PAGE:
I am a new assistant professor studying rangeland social science, stakeholder perceptions of land cover change and collaborative management processes. I’m originally from north Texas, where I spent the first 18 years of my life dabbling in things I was rubbish at – ballet, violin, harp, judo, etc. I attended Indiana University for my undergraduate degree, and after joining an animal behavior research lab, changed my biology major to an individualized major in animal behavior, ecology and conservation. I will admit I also spent a fair amount of time caving on the weekends.
I attended graduate school because I had become more interested in the human dimensions of natural resources issues. I spent five and half years studying cross-jurisdictional collaboration on public lands and obtained my doctorate degree in human dimensions of ecosystem science and management from Utah State University. Here, too, I spent a good chunk of time recreating – mainly skiing and rock climbing.
After my doctorate degree, I went to the University of Idaho for a post doctorate position working with the Long-Term Agroecosystem Research network on studying the human dimensions of grazing land systems. Of course, my time in Idaho was also replete with mushroom hunting forays. This summer I moved to Lincoln and I’m currently working on recruiting graduate students and getting my lab up and running. On weekends I like to explore the nearby tallgrass prairies or go further afield and camp in the Sandhills.
What is your position at the University of Nebraska-Lincoln?
I am a social-ecological rangeland scientist working within the Center for Resilience in Agricultural Working Landscapes. I have a split appointment between the School of Natural Resources and Agronomy and Horticulture Department and do both research (60%) and teaching (40%).
What drew you to the University of Nebraska-Lincoln?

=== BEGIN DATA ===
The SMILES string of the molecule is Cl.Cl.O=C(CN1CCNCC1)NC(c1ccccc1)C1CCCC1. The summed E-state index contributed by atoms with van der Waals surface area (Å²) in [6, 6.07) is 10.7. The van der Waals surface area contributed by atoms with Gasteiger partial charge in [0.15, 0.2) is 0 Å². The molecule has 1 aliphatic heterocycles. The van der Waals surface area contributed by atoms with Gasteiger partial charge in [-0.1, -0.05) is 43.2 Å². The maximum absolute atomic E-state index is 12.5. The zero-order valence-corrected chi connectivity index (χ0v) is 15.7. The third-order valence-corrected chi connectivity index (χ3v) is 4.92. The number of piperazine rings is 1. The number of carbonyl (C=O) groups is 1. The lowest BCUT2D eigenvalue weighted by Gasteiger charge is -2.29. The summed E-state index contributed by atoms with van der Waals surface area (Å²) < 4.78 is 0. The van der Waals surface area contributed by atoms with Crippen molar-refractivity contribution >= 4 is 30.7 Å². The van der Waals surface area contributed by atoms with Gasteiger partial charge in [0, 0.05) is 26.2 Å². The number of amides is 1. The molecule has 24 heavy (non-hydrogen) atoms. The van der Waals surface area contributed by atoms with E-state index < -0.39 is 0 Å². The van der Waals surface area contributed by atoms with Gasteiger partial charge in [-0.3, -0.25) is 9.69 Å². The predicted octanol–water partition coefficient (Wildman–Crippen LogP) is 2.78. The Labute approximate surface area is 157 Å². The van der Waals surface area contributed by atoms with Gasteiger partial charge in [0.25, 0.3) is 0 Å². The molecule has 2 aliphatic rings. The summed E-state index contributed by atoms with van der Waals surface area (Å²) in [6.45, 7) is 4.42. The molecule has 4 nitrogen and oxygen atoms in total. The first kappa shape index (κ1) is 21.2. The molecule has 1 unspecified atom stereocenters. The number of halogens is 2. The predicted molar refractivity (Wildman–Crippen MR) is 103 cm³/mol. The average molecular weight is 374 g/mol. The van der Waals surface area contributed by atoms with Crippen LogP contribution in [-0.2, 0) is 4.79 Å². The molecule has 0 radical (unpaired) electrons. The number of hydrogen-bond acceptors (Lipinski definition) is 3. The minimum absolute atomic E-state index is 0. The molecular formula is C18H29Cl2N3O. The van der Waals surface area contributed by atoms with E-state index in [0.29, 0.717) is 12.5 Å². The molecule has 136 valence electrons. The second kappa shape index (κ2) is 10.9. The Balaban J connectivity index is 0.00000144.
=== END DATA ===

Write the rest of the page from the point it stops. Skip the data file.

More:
The opportunity to span social and ecological research fields and collaborate with faculty in each area is really what drew me to UNL. My research is in human dimensions of natural resources, so being located here at UNL where there’s a strong natural resources and agronomy focus is great for forming partnerships.
What aspect of working in an educational setting do you enjoy the most?
There are several things that attract me to working in an educational setting. Firstly, I love that universities focus on life-long learning and cultivating creativity. There is support for getting outside of your comfort zone and starting collaborations with faculty and students in very different fields from your own. I appreciate learning new things and incorporating that in the next research project. Secondly, I enjoy the multicultural landscape of universities. I guess that also goes back to learning, but learning about new cultures and traditions.
What do you consider your greatest achievement?
That’s a hard one. On one hand, obtaining a doctorate degree and publishing my dissertation chapters was quite an achievement. On the other hand, buying a house in this competitive housing market was quite a task too. Hopefully, my greatest achievements are ahead of me still.
What is something that most people don't know about you?
Most people don’t know that I actually studied animal behavior in undergrad, so I researched brown-headed cowbird and meerkat behavior before ever studying human behavior and decision-making.
What is your life like outside of work?
When the weather is good, I enjoy going camping and hiking with my three dogs. When the weather is less than stellar, I appreciate a nice evening inside knitting with my two cats. Either way, I get to spend time with my amazing menagerie of animals.